William Wilberforce - the man (part 1)
Wilberforce's family originally came from Wilberfoss, a small village near York. His grandfather, also called William Wilberforce, was born in 1690. He moved to Hull to work for John Thornton, a Hull merchant, who traded in the Baltic with countries like Russia and Sweden. John Thornton lived in 25 High Street and William married his daughter Sarah Thornton in 1711.
William Wilberforce's grandfather bought his merchant house from the Thornton family in 1732, which is how it became known as Wilberforce House today. William Wilberforce's father, Robert Wilberforce, was born in 1729 and he took over the merchant business. Robert married Elizabeth Bird in 1755 and they had 4 children. William was their third child, but their first son. This was a cause for celebration as the first son inherited the family estate and business
William Wilberforce - The Early Years
William Wilberforce was born in Wilberforce House on the 24th August 1759. William was christened at Holy Trinity Church in Hull in September 1759. Not much is known about Wilberforce's birth except that he was a small weak baby. It was said his sons Robert and Samuel that 'His frame from infancy was feeble, his stature small, his eyes weak'. As a child William lived the life of a wealthy merchant's son in Hull. Hull was a busy port and William would have seen many different cargoes being loaded and shipped around the World.
There is no evidence that Hull was involved in the slave trade or had slave ships visiting the port. However, the people of Hull used the products of slavery such as sugar, coffee and rum, in their daily life. In 1766, at the age of seven, William went to Hull Grammar School as a dayboy, for a traditional classical education, studying Latin and Ancient Greek. Joseph Milner was the new headmaster, and his younger brother Isaac was later to be an usher. Isaac was to become a lifelong friend of Wilberforce and had a strong influence on him becoming a Christian. After his father died in 1768, William was sent to live with his aunt and uncle, Hannah and William Wilberforce.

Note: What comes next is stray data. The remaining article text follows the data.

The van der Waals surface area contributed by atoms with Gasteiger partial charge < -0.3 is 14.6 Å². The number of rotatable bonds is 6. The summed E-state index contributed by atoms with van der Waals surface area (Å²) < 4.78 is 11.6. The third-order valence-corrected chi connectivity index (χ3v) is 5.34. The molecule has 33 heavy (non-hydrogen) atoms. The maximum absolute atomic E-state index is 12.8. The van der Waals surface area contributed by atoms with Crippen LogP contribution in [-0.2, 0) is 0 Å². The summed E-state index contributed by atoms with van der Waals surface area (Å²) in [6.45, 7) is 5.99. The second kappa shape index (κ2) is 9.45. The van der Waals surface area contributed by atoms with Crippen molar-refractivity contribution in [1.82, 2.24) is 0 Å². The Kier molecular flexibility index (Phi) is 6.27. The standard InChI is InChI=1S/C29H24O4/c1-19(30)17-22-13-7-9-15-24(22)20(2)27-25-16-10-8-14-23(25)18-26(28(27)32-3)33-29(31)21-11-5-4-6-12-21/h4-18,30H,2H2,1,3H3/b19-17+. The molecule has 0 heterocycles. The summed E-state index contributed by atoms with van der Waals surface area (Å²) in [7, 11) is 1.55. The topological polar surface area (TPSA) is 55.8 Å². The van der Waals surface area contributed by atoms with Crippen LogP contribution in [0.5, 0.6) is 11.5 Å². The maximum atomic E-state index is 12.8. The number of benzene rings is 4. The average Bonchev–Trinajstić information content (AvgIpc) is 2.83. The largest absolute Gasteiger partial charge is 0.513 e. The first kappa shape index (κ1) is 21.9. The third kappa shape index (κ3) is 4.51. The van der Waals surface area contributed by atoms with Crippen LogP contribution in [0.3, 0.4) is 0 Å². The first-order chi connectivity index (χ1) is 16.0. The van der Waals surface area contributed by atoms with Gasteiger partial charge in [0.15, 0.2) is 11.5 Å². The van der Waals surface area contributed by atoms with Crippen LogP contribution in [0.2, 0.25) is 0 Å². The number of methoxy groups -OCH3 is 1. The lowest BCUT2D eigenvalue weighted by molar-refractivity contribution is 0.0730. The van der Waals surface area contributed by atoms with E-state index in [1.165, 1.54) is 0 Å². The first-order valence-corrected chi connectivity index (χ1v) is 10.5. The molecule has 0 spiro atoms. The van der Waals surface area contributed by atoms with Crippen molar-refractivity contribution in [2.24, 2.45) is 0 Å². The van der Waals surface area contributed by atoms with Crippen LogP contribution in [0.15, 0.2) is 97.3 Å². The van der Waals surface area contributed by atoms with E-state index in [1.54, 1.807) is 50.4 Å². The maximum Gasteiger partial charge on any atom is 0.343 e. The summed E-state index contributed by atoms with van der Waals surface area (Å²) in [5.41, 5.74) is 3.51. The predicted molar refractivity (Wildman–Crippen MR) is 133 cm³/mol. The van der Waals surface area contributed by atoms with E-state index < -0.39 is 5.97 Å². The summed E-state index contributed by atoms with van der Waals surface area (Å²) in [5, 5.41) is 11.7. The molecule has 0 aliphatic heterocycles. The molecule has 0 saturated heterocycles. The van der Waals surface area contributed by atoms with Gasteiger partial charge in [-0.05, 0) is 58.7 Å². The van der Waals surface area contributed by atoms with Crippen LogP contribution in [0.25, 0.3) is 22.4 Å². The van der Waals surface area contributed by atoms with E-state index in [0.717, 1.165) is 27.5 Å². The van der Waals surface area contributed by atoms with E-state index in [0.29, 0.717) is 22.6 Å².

It was at their London home in St James Place that William first learnt about the Methodist religion at the age of nine. At the time Methodism was a new religious movement and his immediate family were unhappy with this influence on William, his grandfather saying 'If Billy turns Methodist he shall not have a sixpence of mine'. In 1771, aged 12, William's mother brought him back to Hull, and he was sent to Pocklington School near Wilberfoss, as a boarder until 1776.